The IsoPur and IsoPur2 B60's have the clear thermoplastic insert with the word PING embedded inside. The topline is a little thicker on these models to hold the insert, and is quite pleasing. The IsoPur2 has additional tungsten weights in the heel and toe. These models appear to be a little longer, and maybe a little wider, than their all metal cousins. The thermoplastic inserts are quite lively. The B60 IsoPur2 is my second favorite design, mainly because it does putt the ball farther when I get into one of my tentative phases.
The IsoForce models come with plumber's hosels in steel with copper pixels, and manganese bronze with aluminum pixels. While the pixel technology that Ping licensed from Pixl (who made excellent clubs for awhile) certainly works, I have not noticed me actually holing more putts using these models. If I had to guess, then a bronze putter with the lighter weight aluminum pixels probably has a higher MOI than a steel/copper model.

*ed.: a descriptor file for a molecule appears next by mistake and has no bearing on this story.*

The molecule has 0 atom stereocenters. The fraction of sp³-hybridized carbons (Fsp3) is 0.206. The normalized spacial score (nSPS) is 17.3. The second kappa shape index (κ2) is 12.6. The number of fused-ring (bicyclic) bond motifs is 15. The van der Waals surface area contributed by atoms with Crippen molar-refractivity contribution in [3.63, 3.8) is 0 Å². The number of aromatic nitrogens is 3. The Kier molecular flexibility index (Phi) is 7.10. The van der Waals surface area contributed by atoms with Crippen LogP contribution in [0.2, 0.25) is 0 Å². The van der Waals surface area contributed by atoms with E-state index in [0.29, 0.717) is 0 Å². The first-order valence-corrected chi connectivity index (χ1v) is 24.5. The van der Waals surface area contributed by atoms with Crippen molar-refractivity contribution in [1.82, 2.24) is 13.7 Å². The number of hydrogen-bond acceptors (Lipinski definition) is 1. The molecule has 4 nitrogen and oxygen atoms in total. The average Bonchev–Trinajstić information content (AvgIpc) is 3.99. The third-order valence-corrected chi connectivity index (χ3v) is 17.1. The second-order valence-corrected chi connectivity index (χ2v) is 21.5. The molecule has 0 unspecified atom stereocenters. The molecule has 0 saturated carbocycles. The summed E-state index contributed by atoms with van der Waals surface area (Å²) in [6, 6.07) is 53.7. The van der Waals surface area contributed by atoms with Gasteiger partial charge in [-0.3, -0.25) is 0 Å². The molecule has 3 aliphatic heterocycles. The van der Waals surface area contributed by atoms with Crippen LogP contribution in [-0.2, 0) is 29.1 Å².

The newer models Ping has recently introduced is the Karsten B60, which is a fine budget model. No frills, just functional stainless steel with all the center of gravity, moment of inertia, vibration dampener, and alignment aids that Ping has been able to pack into their least expensive model. The putter is rather compact, it also is a little heavier, which is the way putters are being manufactured today. Ping's 50th Anniversary Model is a manganese bronze model like the Karsten. Both are great. Either of these would be my 4th favorite model.
The iWi is the new model with the stainless insert with a polymer vibration embedded between the insert and the body of the clubhead. It has removable/changable 12-, 20-, or 28-gram weights that go into the heel and toe. An uncluttered, classic look, compact head, but has a flatter sole than other B60's. My 3rd favorite because of weighting option.